Department of English and Modern Languages

  • English
  • Undergraduate Creative Writing Anthology

    Welcome to the Oxford Brookes Undergraduate Creative Writing Anthology 2013. This is an online showcase for work produced by students who took the Specialist Option in Creative Writing in the final year of the English degree.

    Here you’ll find fiction and poetry by a community of writers who have come together over a semester to help each other experiment with language, discover subject matter, explore the purposes of reading and writing, and find new ways of opening their literary studies to the world. In the process they have created texts ranging from beast fable to science fiction, from fairy tale to gritty realism, from tragic verse to comic prose: in this anthology, they share what they have achieved.

    Contents

    A Dog’s Best Friend by Natalie Mayhew

    Bark Bark! Hey you up there. Yes you! Hi there. My name is Buckley and I’m two years old, well twenty one in dog years, and a happy-go-lucky Beagle. Well, up until I lost my best friend. Ball-ball. If you see ball-ball please return him to me. It is firm and rubbery and very bouncy and makes squeaky noises when chewed. The more slobbery and smellier it is the better! But nonetheless I am happy, wagging my tail with doggy strides as life goes on.

    The Walls Have Ears by Clara Gibson

    A clock ticks softly high up on the wall, as the soothing music of Ella Fitzgerald plays out across the room. A gentle dripping of a tap can be heard splashing onto one of the drip trays behind the polished yet over worn bar. The soft chuckling of one of the staff can easily be heard as she flicks noisily through The Independent at the rear end of the bar. Outside, a father on his phone speaks loudly to his wife on the other side of the world, a baby stirs as her pram brushes against the curb of the cobbled pavement, a flurry of pigeons flap their wings and fly manically as a group of children run towards them, screaming with laughter. Funny the things one can hear when you really listen.

    Planet by Rachel S. Ross

    We are not dying, but Planet now openly seeks to destroy us. Our immortality grants each of us utter responsibility for the creation. Our creation of Earth now controls our fate. We only wanted to create, only wishing to nurture. Our imitations destroy us.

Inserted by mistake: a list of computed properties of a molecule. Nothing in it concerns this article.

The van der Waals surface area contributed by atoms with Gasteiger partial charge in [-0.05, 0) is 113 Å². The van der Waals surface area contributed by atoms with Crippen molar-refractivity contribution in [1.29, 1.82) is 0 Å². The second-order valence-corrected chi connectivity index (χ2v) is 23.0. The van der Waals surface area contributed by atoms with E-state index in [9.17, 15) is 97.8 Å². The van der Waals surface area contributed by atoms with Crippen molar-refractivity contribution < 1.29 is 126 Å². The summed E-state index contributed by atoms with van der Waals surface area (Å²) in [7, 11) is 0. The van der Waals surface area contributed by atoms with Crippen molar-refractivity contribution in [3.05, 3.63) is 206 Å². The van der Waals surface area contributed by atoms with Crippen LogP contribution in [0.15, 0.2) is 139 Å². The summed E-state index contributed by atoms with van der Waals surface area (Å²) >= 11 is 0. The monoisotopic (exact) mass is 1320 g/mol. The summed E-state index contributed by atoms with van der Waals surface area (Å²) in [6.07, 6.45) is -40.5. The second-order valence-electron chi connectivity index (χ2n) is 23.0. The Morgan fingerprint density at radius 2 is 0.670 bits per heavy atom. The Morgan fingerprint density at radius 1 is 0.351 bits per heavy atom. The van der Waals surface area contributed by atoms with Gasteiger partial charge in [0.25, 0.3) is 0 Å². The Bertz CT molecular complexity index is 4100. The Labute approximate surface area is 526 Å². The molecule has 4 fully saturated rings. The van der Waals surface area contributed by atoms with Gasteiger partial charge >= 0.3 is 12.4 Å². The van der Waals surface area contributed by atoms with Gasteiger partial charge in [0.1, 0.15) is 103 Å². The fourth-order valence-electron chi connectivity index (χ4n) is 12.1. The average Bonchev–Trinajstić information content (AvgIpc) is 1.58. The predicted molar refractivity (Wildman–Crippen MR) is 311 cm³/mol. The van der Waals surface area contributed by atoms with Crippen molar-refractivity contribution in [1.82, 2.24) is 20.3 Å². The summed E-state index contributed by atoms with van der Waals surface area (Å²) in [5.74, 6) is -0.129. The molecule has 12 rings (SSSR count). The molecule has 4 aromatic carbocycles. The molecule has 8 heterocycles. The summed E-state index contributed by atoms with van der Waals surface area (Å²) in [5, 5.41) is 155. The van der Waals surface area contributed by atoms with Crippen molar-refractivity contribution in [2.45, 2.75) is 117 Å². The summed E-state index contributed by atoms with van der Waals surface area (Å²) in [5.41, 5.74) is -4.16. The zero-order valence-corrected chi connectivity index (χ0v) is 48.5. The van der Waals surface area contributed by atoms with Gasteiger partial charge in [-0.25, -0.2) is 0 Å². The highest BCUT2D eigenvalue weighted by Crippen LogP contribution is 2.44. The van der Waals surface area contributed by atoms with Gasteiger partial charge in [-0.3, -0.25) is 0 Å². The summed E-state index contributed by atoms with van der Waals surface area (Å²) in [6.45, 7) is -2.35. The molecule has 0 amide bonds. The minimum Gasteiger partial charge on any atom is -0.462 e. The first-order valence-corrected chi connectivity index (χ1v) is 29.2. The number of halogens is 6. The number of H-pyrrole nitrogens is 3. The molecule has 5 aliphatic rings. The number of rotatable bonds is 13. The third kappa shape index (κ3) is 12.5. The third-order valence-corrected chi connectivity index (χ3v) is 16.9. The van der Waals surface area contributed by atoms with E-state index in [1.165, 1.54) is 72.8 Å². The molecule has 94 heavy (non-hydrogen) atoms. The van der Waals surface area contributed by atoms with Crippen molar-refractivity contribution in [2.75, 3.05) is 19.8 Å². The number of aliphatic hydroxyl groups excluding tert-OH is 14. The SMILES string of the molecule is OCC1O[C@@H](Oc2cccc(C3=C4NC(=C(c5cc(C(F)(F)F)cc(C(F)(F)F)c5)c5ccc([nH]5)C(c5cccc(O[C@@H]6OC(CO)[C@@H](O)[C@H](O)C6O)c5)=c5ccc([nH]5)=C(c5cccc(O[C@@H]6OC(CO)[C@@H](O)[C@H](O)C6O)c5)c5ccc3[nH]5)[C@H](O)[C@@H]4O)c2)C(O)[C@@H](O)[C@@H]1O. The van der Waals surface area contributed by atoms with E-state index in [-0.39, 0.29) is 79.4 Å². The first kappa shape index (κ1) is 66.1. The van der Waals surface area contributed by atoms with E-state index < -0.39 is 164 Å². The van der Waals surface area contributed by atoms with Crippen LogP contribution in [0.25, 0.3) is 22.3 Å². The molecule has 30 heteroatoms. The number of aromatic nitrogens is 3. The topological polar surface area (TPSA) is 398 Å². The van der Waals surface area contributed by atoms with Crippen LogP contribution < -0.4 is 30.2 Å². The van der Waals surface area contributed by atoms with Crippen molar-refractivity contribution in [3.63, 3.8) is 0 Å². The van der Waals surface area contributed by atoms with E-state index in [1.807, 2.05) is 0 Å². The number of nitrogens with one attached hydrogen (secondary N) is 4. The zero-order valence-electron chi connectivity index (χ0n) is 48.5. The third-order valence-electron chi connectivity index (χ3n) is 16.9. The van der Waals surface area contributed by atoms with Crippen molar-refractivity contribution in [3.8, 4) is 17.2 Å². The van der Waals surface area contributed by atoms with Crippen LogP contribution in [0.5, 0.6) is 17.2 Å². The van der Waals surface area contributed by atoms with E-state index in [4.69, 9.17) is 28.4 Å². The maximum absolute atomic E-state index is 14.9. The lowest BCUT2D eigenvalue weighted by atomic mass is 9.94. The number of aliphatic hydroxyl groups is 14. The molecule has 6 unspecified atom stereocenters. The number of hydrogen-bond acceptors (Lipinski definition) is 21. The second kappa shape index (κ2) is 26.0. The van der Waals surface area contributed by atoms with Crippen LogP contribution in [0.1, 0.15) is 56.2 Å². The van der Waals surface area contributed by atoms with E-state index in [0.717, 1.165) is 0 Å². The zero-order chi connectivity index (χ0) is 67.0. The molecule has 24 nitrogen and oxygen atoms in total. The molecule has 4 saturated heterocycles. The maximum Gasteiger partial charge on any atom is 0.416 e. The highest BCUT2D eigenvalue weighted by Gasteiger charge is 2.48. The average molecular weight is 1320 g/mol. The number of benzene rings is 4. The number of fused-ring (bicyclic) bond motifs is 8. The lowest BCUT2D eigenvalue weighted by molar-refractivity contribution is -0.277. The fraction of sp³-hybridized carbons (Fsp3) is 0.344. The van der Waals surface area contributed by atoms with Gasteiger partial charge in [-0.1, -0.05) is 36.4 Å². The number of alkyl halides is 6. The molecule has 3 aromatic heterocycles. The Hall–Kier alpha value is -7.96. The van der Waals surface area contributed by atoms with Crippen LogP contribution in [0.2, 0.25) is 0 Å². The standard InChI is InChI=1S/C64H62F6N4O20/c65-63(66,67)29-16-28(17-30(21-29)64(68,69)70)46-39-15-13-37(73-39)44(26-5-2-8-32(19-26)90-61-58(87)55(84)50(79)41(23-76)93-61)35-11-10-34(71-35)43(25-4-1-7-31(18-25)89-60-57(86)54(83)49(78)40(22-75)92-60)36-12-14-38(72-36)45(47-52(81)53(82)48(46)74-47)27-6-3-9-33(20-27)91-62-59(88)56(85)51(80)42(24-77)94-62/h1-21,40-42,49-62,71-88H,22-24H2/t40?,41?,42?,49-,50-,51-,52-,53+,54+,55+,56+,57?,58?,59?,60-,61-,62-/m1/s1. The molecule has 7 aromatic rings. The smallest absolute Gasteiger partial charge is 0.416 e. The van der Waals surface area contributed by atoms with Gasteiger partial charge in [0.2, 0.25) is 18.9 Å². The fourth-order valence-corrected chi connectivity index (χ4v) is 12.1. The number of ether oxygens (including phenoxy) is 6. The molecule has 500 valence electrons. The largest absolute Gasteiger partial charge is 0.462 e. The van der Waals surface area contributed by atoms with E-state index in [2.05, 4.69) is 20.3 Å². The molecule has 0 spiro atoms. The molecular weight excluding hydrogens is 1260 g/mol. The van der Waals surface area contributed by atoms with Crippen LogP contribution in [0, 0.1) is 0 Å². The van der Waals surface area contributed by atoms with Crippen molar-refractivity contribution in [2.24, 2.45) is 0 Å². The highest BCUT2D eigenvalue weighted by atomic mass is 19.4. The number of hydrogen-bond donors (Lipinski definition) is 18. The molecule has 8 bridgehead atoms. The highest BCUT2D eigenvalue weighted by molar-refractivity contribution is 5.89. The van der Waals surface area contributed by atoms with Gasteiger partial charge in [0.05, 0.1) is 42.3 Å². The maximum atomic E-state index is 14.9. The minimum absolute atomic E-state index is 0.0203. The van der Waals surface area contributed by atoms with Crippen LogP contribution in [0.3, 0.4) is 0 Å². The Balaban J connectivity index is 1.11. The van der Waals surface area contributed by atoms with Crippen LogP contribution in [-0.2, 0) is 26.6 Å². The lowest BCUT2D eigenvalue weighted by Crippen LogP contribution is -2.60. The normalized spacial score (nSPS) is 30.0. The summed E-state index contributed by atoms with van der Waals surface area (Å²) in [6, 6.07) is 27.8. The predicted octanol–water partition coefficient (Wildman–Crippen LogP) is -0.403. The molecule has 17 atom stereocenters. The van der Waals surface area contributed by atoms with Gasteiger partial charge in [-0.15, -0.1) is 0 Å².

The Price of Innocence by Sophie Farrant

    It’s all black.

    The wool covers my eyes; I cannot find the block, my hands wave before me. A pair of hands takes hold of my arms and guides me forward, placing my hands on the wooden block. I hear voices murmur around me but I cannot tell whom.

    Thorn Among Roses by Jacob Rafferty

    I guess it started the night that Rose left. She thought we had had ‘problems for more than a year now’. I thought that was what people said in films and American sitcoms, an excuse as weak as ‘it’s not you, it’s me.’ She said that as well, bitch. I fell into a hole after she left, it was hard to get out of it. Nothing too serious, just a little too much of this and that, a little too often. This is the last thing she said to me, just to give you some idea of what happened:

    All My Not-Forgetting by Anna Sileoni

    Tomorrow. I’m leaving tomorrow. This town, these faces, every single one of these people is going to haunt my memories like a restless ghost. The oh-so-scary Real World, this bogeyman-realm which has haunted me for years and years and years, will be my world starting from tomorrow.

    Does Infinity Drink Tea? by Ji Young Lee

    There was once a time when two honeybees, Ada and Evan, were the sole collectors of the sweet honey-ambrosia in Paradise. They were special. They were Original. Their task was a special assignment ordered by Mother Earth; she told her two little foragers to roam free, to help themselves to the bloom of nature.

    The Debt by William Austin

    ‘Does that make me a bad person?’

    ‘No, of course not. It’s yours.’

    Kinkade by Matthew Perryman

    A tempestuous hum filled the Langham’s illustrious ballroom. Its vaulted chamber was awash with a sea of influential figures, who hailed from all variety of fields. They had flocked here for a charity benefit held by the esteemed Beatrice Steele, whose humanitarian agenda was even less genuine than the altruism boasted of by each guest.

    Copyright of individual works is retained by the authors and reproduced here under license. Please do not republish or duplicate without written permission.